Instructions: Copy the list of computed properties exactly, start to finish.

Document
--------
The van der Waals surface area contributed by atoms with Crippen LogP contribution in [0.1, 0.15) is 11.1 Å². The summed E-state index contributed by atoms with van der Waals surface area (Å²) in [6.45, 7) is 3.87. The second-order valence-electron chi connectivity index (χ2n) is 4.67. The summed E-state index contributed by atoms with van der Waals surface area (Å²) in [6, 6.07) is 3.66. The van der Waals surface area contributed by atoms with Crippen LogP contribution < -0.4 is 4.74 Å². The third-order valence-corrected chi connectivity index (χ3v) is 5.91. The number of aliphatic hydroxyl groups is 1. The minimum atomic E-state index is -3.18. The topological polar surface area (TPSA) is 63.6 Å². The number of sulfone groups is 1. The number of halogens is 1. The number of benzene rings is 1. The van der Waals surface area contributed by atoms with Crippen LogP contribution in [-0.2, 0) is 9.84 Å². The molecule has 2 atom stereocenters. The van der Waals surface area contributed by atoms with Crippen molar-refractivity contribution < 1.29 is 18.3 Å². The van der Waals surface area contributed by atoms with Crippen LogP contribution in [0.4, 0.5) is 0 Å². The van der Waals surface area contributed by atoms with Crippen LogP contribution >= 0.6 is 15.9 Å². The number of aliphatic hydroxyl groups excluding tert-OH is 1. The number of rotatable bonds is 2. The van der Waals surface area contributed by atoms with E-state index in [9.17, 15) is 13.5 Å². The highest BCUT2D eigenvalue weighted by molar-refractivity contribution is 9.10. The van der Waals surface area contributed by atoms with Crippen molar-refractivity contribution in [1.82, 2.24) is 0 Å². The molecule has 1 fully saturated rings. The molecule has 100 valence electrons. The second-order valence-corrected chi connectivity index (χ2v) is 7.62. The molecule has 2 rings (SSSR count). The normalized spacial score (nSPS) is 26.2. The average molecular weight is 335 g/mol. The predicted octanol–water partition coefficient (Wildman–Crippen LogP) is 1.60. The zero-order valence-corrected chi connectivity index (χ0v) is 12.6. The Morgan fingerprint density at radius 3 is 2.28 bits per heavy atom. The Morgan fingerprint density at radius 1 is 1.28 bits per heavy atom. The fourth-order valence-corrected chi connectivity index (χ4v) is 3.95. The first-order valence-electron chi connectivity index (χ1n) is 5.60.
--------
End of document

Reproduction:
The van der Waals surface area contributed by atoms with Crippen LogP contribution in [0.1, 0.15) is 11.1 Å². The summed E-state index contributed by atoms with van der Waals surface area (Å²) in [6.45, 7) is 3.87. The second-order valence-electron chi connectivity index (χ2n) is 4.67. The summed E-state index contributed by atoms with van der Waals surface area (Å²) in [6, 6.07) is 3.66. The van der Waals surface area contributed by atoms with Crippen LogP contribution < -0.4 is 4.74 Å². The third-order valence-corrected chi connectivity index (χ3v) is 5.91. The number of aliphatic hydroxyl groups is 1. The minimum atomic E-state index is -3.18. The topological polar surface area (TPSA) is 63.6 Å². The number of sulfone groups is 1. The number of halogens is 1. The number of benzene rings is 1. The van der Waals surface area contributed by atoms with Crippen LogP contribution in [-0.2, 0) is 9.84 Å². The molecule has 2 atom stereocenters. The van der Waals surface area contributed by atoms with Crippen molar-refractivity contribution < 1.29 is 18.3 Å². The van der Waals surface area contributed by atoms with Crippen LogP contribution in [0.4, 0.5) is 0 Å². The van der Waals surface area contributed by atoms with Crippen LogP contribution >= 0.6 is 15.9 Å². The number of aliphatic hydroxyl groups excluding tert-OH is 1. The number of rotatable bonds is 2. The van der Waals surface area contributed by atoms with E-state index in [9.17, 15) is 13.5 Å². The highest BCUT2D eigenvalue weighted by molar-refractivity contribution is 9.10. The van der Waals surface area contributed by atoms with Crippen molar-refractivity contribution in [1.82, 2.24) is 0 Å². The molecule has 1 fully saturated rings. The molecule has 100 valence electrons. The second-order valence-corrected chi connectivity index (χ2v) is 7.62. The molecule has 2 rings (SSSR count). The normalized spacial score (nSPS) is 26.2. The average molecular weight is 335 g/mol. The predicted octanol–water partition coefficient (Wildman–Crippen LogP) is 1.60. The zero-order valence-corrected chi connectivity index (χ0v) is 12.6. The Morgan fingerprint density at radius 3 is 2.28 bits per heavy atom. The Morgan fingerprint density at radius 1 is 1.28 bits per heavy atom. The fourth-order valence-corrected chi connectivity index (χ4v) is 3.95. The first-order valence-electron chi connectivity index (χ1n) is 5.60.